We just entered a new month Cheshvan, חשון( on the Jewish calendar — a month with NO holidays, just Shabbat and the rest of the week). Around the world: an audible exhale from rabbis and cantors who have completed the marathon of Tishrei, the month stuffed with special days, from Rosh Hashanah to Yom Kippur to Sukkot to Simchat Torah. In a little shul it’s pretty challenging to sustain programming when there’s hardly a breather over the course of a month. But — all credit to you — great stuff happened at our shul.
The Selichot event with Buster Grubbs, a wonderful blacksmith and engaging teacher, drew over sixty participants into our courtyard. And through all those Tishrei holidays falling on weekdays we always had at least minyan. What that says is — people care enough to come and experience (and support) community. In the big city, none of this might seem all that newsworthy, but it speaks volumes about what our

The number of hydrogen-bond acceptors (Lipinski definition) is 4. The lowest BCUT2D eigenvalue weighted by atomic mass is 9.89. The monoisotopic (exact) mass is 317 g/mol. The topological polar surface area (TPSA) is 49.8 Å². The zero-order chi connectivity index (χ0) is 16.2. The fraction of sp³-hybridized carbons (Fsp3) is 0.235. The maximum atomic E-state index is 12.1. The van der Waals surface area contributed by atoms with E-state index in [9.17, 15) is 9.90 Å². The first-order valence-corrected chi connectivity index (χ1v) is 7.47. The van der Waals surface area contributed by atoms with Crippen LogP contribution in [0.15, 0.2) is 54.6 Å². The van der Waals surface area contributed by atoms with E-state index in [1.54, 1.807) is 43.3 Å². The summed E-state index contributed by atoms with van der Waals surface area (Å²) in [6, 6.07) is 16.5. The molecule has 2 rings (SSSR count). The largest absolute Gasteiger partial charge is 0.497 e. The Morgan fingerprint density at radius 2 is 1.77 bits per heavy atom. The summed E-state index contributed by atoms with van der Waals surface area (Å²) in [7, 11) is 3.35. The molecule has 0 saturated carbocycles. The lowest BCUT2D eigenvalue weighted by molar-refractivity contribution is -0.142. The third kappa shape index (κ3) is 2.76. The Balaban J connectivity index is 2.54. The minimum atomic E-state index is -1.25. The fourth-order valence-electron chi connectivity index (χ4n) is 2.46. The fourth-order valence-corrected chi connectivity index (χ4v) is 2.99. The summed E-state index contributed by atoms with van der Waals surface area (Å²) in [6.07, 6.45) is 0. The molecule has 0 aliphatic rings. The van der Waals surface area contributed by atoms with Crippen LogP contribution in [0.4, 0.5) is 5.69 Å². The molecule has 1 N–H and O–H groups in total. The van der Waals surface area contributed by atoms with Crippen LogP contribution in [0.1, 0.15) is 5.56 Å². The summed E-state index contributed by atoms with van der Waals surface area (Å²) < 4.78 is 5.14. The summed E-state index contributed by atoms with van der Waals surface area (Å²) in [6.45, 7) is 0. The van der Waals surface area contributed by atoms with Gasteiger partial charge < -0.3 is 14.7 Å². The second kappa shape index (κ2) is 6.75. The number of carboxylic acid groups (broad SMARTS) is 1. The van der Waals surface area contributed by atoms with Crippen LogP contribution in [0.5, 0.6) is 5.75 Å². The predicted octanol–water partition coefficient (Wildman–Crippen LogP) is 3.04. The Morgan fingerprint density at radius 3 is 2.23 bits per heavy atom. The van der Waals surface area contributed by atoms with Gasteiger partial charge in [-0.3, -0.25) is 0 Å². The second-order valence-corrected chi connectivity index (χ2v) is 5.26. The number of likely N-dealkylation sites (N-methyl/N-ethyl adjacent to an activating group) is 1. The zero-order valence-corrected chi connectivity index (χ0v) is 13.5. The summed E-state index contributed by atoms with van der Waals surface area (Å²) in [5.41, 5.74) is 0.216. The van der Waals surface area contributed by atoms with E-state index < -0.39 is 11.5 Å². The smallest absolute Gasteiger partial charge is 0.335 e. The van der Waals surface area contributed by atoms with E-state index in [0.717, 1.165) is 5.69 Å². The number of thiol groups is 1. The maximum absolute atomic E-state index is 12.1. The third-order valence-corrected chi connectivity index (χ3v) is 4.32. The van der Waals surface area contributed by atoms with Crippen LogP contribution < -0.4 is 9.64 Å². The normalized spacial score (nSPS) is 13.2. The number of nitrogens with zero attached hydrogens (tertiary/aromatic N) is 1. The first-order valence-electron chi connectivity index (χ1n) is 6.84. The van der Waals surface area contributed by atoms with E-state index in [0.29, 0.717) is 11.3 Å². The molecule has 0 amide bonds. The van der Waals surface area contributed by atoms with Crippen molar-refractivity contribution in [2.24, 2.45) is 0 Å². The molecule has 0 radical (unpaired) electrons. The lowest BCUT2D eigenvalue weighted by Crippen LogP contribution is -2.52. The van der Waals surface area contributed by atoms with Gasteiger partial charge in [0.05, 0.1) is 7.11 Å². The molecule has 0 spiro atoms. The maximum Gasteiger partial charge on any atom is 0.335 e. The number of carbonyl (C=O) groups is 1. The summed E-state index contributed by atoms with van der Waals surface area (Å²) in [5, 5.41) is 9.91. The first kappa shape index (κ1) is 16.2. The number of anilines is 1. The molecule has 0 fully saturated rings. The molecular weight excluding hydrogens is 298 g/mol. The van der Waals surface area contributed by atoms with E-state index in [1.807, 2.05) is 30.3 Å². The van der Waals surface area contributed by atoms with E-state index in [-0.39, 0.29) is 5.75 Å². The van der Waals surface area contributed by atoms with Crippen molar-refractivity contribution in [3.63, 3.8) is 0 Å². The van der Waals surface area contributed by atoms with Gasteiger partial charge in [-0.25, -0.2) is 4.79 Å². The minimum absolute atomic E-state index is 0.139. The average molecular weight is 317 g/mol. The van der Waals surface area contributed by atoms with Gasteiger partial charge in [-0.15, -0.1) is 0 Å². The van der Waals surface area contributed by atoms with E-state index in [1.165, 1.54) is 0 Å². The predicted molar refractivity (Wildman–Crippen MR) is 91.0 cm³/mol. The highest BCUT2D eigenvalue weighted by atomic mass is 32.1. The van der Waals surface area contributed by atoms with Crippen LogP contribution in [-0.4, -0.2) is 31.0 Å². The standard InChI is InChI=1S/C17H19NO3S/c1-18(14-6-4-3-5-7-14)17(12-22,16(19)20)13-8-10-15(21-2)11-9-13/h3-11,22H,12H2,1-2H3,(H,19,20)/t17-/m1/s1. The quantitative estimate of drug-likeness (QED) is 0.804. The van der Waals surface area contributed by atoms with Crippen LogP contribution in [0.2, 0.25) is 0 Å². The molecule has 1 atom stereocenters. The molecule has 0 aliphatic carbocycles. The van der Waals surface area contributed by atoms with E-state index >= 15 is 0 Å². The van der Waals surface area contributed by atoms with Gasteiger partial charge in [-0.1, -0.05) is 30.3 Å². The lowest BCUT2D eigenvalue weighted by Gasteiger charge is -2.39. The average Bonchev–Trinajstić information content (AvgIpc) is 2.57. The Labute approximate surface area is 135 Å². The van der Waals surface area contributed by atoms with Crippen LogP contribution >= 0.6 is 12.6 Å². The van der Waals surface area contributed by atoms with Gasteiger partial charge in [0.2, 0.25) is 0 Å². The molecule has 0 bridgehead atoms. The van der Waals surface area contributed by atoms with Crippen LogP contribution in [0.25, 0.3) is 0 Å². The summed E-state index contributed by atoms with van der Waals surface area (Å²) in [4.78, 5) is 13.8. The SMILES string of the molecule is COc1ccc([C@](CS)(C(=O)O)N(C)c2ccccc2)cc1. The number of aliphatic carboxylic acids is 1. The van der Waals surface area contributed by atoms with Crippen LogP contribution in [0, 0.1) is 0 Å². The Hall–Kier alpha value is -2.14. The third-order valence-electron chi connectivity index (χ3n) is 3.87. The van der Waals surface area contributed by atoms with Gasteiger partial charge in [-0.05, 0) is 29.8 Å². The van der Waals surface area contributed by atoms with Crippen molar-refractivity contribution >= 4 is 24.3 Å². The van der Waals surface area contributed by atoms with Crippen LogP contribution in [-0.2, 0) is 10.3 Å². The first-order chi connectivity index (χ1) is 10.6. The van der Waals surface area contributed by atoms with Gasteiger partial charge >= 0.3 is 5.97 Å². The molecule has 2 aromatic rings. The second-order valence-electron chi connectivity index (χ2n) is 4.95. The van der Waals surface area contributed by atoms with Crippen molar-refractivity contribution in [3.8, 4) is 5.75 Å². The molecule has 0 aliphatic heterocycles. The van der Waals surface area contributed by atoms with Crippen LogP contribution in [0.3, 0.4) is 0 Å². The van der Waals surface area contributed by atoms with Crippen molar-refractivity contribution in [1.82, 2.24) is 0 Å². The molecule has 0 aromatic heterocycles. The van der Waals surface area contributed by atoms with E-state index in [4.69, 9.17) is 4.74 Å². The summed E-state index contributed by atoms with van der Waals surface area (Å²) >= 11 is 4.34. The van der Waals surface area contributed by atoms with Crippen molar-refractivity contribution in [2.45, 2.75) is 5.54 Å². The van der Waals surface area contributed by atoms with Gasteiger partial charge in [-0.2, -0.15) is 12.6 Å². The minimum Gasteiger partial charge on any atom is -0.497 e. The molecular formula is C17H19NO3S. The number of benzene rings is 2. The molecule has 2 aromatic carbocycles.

kehilla has accomplished.
The end of Elul along with Tishrei is a lot like a fireworks display: Big ideas — introspection, teshuva, resolve, remembering loved ones and friends who are physically no longer among us, rejoicing reveling in Torah — all those ideas encoded into non-stop rituals, songs, choreography. This new month feels like a breather. But there’s more to it than meets the eye. All the big props have come down.
The techies have cleared the stage. Back to a quieter routine of work and play and rest. And a quiet challenge: now that we’ve gone through Elul and Tishrei — what have we retained? How will we take our memories of those heightened experiences and translate them into 5780?
How will we forge the possibilities into new accomplishments, tangible blessings? As we relish the cooler weather and the desperately needed rain, let us each find ways to make the new year sweet.